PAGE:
Hitler-Trump

Though I’ve touted the analogy many times, Donald J. Trump is not Adolf Hitler, and this is not Weimar Germany, circa 1933.

Do not mistake my tone as anything like approval. I’ve lived long enough to know that lesser evils make real differences in a lot of lives. Had the majority of voters prevailed in their choice of Al Gore as president in 2000, thousands more people would be alive today. So, unlike many millennial Bernie Sanders supporters, I’ll not use my vote to protest Hillary’s unimaginative corporatism. Still, it is informative to compare the real consequences of the candidacy of Donald Trump to the apocalyptic evil of Hitler.

They bear many resemblances– unapologetic racism, class scape-goating, guilt by association, gross manipulation of facts, enraptured followers with limited apparent capacity for critical thinking, and so on. But I submit the nomination, and even the election, of Trump bears small probability of unfolding anything akin to what happened to Europe in the Thirties.

Despite a lack of professional diagnosis, it is probably safe to say both Trump & Hitler are mentally ill. Both are likely sociopaths, charming and talented, but without decency or other capacity to appreciate others. Still, Adolph Hitler cultivated power relentlessly to assuage the wrongs he perceived had been done to him, and by projection to the German people –by jews, intellectuals, homosexuals, and Marxists. He had genius not just in using fear to motivate disenfranchised people (like Trump), but also in marshaling power to achieve distinct revenge-based objectives. He famously made German trains to run on time, reinvigorated German industry, and manipulated all of Europe to capitulate to much of his early economic and political agenda.

Hitler was a doer. Trump is not. Hitler had multiple, real talents. Trump is very short on them.

Like Hitler, Trump has big dreams. But his past shows he quickly tires when it comes to execution. He has no genius for marshaling resources over the long haul. His bankruptcies, lawsuits, and romantic conquests attest to an attention span more like a fruit fly than a German Shepherd.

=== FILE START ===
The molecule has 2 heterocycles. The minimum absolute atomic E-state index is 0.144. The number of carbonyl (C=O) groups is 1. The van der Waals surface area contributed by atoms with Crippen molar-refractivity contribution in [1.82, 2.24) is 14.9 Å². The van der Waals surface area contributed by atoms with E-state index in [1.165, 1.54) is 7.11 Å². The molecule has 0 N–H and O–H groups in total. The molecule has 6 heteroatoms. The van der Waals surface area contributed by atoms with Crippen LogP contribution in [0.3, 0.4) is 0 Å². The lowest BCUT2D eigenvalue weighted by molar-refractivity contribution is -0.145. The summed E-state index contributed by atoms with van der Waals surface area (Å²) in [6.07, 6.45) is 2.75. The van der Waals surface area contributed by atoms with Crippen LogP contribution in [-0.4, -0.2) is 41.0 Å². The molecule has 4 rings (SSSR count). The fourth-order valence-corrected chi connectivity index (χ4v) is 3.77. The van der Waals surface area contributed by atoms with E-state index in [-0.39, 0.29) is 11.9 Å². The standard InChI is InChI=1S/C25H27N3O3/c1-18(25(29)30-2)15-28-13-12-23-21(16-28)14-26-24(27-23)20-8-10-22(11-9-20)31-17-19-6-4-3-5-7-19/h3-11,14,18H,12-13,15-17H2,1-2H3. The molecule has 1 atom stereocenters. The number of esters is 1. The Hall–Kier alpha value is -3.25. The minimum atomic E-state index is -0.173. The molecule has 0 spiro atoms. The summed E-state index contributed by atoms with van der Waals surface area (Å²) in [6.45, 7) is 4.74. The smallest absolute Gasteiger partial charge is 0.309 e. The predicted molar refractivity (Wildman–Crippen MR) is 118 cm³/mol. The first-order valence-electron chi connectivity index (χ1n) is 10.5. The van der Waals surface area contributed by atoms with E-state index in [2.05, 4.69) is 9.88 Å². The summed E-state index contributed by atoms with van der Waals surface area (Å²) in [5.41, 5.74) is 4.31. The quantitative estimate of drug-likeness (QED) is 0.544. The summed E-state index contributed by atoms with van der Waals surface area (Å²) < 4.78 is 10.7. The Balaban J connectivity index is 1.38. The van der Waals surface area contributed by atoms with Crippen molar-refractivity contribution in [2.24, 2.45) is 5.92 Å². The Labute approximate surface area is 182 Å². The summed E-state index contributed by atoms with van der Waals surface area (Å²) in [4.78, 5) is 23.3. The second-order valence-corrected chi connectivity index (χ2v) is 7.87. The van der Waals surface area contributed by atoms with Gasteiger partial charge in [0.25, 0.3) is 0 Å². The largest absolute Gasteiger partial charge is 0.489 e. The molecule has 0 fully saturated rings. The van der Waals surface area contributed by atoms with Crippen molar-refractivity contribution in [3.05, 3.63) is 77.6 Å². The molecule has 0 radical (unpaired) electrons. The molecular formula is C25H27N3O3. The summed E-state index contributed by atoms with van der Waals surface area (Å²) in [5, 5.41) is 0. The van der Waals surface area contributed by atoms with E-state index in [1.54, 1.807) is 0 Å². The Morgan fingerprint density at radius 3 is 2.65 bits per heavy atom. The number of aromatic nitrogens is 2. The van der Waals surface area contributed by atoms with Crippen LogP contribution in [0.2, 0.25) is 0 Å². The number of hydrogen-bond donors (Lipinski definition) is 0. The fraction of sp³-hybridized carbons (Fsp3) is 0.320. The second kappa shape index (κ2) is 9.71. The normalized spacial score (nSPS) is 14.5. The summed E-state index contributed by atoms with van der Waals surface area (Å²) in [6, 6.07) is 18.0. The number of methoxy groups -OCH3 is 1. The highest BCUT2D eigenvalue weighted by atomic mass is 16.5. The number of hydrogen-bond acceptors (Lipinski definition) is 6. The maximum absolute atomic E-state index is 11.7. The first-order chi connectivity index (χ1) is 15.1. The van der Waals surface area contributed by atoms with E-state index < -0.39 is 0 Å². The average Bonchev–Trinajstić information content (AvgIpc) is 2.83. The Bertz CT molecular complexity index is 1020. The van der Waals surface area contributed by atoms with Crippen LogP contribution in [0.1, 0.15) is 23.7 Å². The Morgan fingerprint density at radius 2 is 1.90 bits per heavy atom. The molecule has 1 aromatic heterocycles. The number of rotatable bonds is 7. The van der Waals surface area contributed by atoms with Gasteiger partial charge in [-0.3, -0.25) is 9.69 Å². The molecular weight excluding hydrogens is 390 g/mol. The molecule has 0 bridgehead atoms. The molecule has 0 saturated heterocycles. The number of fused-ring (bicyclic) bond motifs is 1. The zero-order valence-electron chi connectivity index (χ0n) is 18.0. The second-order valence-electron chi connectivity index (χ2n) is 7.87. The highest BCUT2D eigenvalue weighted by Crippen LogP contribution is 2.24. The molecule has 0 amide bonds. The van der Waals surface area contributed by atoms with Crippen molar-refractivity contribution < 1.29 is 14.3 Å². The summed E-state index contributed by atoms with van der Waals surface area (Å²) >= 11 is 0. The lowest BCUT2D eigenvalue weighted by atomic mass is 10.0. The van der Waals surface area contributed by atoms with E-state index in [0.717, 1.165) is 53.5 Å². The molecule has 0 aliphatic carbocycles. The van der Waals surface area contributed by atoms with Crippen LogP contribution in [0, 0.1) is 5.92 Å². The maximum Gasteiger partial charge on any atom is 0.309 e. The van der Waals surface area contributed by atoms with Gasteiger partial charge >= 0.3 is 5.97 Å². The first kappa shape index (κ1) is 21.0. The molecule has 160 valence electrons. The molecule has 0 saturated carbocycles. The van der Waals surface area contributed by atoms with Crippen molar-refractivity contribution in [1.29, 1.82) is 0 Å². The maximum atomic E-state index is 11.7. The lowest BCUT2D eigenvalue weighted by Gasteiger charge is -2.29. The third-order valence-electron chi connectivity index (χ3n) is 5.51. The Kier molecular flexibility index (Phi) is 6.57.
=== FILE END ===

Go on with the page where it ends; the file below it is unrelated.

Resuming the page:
Multiple commentators have already hypothesized that Trump might resign before taking the oath of office. Even if not, Trump will be an inattentive president. His principal psychological deficit is extreme narcissism. It’s clear to any discerning observer that Trump’s candidacy is motivated for the adulation and attention it gives him, not because he has any particular convictions he wants to put into action. That, above all, distinguishes him as a person from Adolf Hitler.

If Trump were motivated by policy, he would be spinning plans for his objectives with energy and fervor. Take the Mexico wall. If he were serious, we’d see details about it: how, when, where, how costly, how to police it, what departments he’d involve, etc, etc. Instead, on the Trump web page we see the same several-hundred-word generalities he spits out in speeches, with a couple specifics tossed in by staff.

So, the inauguration of Donald Trump as president will not lead to anything resembling the Nazi scourge. Trump would likely lose interest, energy and attention to the dull, incessantly demanding business of government as fast as a toddler changes toys. His presidency would produce a default of power to staff, whose principal duty will be boosting his ego. Will that be bad for the country? Certainly. And it elevates his staff choices to critical importance.

But here, other important differences appear. The Weimar Republic was Germany’s first, brief attempt at democratic representative government. The US has a much deeper, stronger separation of powers than 1933 Germany. Also, Germany –in fact, the whole world– suffered under a much more severe economic depression. Trump’s staff will be forced to navigate the delicate knife-edge of accommodating the ego of their boss to the asseverations of an assertive congress, life-appointed federal judges, and a tenured bureaucratic corps. That includes the military, who, as with Hitler, will tell Trump what he wants to hear, but quietly try to script their own agendas. And, unlike Hitler’s, our military is rooted in American egalitarianism and pragmatism.